“Mimio” union seeks retirement withdrawal, bailout claims Corona impact

“Mimio” Union Seeks Retirement Withdrawal, Appeal sought Relief Corona Impact May 22 18:16

The management company in the tokyo metropolitan area of The Japanese restaurant “Mimio”, known for its “udon snook” of pot dishes, has dismissed employees due to the new Coronavirus and has called for a retraction by the Labor Relations Commission.
It is a labor union that nine people who worked in “Mimio” in the metropolitan area join ed.

Tokyo Mimio, the operating company, had six stores in the Tokyo metropolitan area, but due to a decrease in sales due to the spread of the virus, it announced plans to close all stores by the end of this month and to retire approximately 200 employees.

According to the complaint, the management company has asked employees to sign a retirement agreement, and some of those who did not sign a “dismissal notice” have not responded to those who signed but are not required to withdraw.

The union is asking the Tokyo Metropolitan Labor Relations Board to withdraw the dismissal notice, the retirement agreement, and the continuation of the business, saying that it is unfair to enforce the dismissal.

One of the people who participated in the allegations, a former store manager, said, “There was not enough explanation as to why it was closed, and i couldn’t understand the terms of my retirement. We hope that we will continue our business by shrinking our stores.”

Tokyo Mimio “I recognize that it is not unjust”

Regarding the allegations, Tokyo Mimio said, “We have proceeded with the consent of most of our employees, and we are very sorry that nine people have raised objections. I recognize that this is not unfair.”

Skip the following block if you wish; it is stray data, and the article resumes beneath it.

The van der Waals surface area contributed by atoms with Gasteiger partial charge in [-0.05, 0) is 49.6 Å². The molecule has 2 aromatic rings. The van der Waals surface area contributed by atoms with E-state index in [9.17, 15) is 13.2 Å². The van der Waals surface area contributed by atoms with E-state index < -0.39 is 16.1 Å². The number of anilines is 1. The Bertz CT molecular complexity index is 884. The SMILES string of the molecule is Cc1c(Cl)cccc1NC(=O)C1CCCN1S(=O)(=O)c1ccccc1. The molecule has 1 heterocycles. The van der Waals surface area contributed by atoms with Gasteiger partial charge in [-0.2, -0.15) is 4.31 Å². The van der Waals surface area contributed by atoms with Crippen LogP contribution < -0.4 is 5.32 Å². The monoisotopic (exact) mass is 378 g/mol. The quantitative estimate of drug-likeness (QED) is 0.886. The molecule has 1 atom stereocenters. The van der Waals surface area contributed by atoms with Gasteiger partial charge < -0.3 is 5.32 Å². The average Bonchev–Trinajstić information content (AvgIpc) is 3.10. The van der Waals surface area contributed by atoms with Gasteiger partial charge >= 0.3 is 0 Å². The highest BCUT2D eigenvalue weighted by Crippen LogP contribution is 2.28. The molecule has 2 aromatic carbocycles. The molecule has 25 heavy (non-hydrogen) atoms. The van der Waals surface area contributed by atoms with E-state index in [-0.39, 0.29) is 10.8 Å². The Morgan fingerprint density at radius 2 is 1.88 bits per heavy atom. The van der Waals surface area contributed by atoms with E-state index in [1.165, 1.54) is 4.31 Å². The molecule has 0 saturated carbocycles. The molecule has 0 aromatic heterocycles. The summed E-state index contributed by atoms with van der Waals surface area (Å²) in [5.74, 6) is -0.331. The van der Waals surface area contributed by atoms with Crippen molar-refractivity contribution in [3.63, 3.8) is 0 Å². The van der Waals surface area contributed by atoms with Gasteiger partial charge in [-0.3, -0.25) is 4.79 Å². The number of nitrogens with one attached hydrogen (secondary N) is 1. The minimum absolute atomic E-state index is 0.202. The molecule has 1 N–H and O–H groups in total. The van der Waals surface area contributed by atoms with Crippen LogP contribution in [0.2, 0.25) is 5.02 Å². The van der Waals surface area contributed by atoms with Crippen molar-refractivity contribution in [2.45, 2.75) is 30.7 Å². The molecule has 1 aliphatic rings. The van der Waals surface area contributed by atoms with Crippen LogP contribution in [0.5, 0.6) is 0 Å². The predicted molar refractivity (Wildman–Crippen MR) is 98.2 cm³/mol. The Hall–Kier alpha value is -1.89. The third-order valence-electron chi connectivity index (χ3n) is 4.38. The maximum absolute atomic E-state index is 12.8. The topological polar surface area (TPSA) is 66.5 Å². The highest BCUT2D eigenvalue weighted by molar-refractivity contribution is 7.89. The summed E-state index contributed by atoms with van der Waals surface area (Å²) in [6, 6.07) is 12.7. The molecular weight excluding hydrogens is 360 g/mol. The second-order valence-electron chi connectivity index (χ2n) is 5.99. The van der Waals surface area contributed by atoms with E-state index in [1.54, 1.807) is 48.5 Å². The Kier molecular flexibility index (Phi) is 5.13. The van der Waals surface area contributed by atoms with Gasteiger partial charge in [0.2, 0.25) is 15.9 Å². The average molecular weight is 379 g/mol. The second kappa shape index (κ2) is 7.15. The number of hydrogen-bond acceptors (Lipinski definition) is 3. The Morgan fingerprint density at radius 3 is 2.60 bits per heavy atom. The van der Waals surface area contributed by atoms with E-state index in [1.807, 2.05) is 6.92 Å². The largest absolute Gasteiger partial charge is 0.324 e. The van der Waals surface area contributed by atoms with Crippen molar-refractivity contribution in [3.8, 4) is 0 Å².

A former employee “thought it was a lie when i was asked to retire.”

A man in his 40s who had been working as a cook in Mimio for more than 20 years was told by the company late last month that he would retire all his employees following the closure of his stores in Tokyo.

The man signed the Retirement Agreement in response to the company’s request at the interview, but then decided to ask for the withdrawal because there was no explanation from the company for its efforts to keep the store and maintain employment, and that retirement compensation was not adequately paid.

The man said, “I thought I was going to get through the effects of the new coronavirus and get back to work, so When I was asked to retire, I thought it was a lie. I’ve spent half of my life at the company, and I think i’ve had a little more close-to-staff editing.”

At a store in Tokyo where the man worked, on the last business day, a familiar customer who regretted closing was not immediately followed, and he said, “I felt that i had been supported by customers again. I was proud to work at Beautiful U, so I hope to continue my business.”